It stood before the countess as if pulsing and glowing with warm life. The molding and cutting of the crystal was exquisite. Secured in a crystal base, the delicately carved legs seemed to thrust the body forward. The wings were extended as if for flight, the beak lifted in anticipation.
“What is this?” the countess cried.
Anna could not tell whether her mother was happily surprised, puzzled, or angry. Still, her own fears momentarily disappeared at the sight of the marvel. “Oh, it’s a bird, Mother. A crystal dove! Isn’t it beautiful?”
“I can see for myself it’s a bird, Anna Maria. But why should you or any little girl want such a thing? . . . And in place of the doll of your choice!”
“Because it’s so pretty, Mama. You know I love birds. I’ve always wished for one, but Papa says they are meant to be free. This is a bird I can keep. See how it sparkles. And . . . it has magic!”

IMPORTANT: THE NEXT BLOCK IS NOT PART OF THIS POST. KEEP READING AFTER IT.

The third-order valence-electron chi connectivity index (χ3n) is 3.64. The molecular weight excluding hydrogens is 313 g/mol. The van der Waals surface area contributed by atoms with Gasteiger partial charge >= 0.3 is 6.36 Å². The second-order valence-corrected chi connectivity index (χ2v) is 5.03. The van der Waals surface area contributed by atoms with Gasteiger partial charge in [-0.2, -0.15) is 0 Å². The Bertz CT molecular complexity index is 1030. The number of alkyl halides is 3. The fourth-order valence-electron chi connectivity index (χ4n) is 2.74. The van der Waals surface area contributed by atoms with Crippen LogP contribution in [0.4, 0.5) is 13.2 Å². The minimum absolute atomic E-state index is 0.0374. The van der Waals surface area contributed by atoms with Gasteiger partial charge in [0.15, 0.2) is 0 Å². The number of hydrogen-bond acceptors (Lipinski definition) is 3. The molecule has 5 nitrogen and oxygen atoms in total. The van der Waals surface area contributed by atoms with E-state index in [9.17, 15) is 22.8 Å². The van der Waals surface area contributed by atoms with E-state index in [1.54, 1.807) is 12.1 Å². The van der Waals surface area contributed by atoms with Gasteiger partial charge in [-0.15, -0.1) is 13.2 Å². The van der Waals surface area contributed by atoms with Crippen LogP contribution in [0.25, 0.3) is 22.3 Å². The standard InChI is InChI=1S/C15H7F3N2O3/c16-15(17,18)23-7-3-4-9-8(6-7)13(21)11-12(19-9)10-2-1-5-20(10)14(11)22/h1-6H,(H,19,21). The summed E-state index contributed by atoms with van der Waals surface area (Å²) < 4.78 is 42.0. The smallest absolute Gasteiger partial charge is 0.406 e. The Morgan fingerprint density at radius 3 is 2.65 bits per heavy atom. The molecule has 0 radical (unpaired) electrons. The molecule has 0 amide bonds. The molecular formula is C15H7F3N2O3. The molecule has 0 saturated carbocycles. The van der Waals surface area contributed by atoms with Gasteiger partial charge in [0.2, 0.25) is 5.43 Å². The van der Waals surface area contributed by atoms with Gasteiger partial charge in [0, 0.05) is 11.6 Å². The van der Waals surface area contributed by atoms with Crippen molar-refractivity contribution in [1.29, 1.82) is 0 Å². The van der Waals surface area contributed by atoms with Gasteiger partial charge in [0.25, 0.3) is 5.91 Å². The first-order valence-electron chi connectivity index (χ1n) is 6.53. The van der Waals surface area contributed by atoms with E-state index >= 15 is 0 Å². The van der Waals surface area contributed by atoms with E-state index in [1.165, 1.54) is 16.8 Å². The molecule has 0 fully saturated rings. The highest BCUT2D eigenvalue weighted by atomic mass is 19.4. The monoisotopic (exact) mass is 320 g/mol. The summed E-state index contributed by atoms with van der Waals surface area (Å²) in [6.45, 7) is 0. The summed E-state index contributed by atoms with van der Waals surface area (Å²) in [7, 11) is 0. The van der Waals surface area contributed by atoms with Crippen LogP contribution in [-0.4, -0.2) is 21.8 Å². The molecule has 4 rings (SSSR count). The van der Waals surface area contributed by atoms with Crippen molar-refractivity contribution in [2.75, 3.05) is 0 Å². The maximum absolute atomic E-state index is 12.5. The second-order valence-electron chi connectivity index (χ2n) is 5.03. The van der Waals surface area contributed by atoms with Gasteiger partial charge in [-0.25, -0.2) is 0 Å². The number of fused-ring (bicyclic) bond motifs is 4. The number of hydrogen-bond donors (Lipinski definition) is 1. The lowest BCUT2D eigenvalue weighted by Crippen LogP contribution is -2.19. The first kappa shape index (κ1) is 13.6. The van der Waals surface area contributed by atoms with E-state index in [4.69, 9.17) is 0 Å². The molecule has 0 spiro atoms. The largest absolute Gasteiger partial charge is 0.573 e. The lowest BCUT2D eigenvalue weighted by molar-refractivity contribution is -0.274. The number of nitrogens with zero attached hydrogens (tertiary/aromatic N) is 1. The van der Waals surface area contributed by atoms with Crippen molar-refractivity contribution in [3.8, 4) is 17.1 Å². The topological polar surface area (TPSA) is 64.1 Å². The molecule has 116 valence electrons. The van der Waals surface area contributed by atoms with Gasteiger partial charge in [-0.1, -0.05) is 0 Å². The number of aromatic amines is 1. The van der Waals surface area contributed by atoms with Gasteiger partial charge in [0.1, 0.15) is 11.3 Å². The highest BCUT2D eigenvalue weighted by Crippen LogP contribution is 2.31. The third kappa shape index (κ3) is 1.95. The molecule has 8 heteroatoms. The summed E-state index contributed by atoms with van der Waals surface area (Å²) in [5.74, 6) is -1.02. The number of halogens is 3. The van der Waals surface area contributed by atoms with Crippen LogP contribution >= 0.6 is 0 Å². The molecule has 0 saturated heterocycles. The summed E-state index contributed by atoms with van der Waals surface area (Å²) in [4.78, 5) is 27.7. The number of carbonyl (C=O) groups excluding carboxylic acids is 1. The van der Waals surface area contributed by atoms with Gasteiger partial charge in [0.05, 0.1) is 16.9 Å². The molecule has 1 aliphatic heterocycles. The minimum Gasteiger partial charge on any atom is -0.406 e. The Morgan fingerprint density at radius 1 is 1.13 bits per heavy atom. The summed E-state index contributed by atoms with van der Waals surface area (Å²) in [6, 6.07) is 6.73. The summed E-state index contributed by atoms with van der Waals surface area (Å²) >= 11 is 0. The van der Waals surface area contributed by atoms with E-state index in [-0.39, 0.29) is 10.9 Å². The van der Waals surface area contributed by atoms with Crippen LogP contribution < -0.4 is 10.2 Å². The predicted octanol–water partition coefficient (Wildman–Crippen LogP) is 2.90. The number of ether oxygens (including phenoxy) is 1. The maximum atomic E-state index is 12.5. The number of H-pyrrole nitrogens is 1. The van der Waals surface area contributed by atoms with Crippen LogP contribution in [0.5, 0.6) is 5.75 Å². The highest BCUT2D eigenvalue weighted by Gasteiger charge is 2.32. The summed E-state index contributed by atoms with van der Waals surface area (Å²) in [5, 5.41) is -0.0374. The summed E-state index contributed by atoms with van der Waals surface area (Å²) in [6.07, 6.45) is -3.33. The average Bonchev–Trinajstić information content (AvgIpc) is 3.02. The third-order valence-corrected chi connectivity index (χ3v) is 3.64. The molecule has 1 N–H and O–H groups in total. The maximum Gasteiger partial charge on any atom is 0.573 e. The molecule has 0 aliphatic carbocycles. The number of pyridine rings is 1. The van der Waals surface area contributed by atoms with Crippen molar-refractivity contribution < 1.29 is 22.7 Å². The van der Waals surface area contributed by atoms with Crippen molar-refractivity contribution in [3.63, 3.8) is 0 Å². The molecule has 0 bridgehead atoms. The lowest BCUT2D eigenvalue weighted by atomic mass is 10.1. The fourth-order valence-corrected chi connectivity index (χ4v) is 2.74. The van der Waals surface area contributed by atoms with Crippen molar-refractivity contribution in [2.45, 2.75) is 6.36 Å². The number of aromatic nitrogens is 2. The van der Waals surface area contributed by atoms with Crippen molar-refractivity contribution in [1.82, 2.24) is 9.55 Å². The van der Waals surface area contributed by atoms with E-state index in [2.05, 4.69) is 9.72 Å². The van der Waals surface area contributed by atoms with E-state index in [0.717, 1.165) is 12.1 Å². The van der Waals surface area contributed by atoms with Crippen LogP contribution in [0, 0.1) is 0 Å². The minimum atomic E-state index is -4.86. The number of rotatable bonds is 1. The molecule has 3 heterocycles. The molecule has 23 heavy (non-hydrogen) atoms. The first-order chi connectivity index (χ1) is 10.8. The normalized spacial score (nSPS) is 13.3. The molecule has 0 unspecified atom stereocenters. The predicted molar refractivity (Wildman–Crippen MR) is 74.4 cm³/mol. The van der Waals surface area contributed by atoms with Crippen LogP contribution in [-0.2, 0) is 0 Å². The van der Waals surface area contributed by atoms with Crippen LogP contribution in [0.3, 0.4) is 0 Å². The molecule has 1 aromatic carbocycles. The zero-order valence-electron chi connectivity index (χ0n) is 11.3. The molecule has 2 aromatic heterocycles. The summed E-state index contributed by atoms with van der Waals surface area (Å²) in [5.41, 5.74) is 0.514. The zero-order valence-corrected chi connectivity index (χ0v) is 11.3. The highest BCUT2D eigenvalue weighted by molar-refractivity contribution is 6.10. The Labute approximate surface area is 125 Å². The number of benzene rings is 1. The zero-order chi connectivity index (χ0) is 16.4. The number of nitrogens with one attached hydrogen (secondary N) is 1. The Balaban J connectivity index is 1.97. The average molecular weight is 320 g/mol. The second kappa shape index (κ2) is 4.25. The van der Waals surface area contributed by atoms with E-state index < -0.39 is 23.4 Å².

“See how the light goes through it? It makes colors just like a rainbow.”
“Much like a prism,” the countess conceded.
“Never mind. Go on.”
“Well, the merchant said that’s a sign of magic. He said this bird will carry me anywhere I want to go. Even to the pot of gold at the end of the rainbow!”
“What a lot of bombast! The magic was not in the bird but on that wily merchant’s tongue. I’ll wager he wheedled a pretty price out of your father for this bit of nonsense!”
Anna felt her heart fluttering against her chest. She looked up into her mother’s face, which seemed to have reddened slightly. “Oh, but Father . . .” Anna’s words died away when the countess lifted a forefinger in a shushing motion.
“Anna Maria, darling, it was your mother who suggested the doll for your birthday, was it not? Don’t you think your mother knows a bit more than you?”
Anna held back the tears. If only she could explain her love for the bird. She had tried, but her mother did not understand.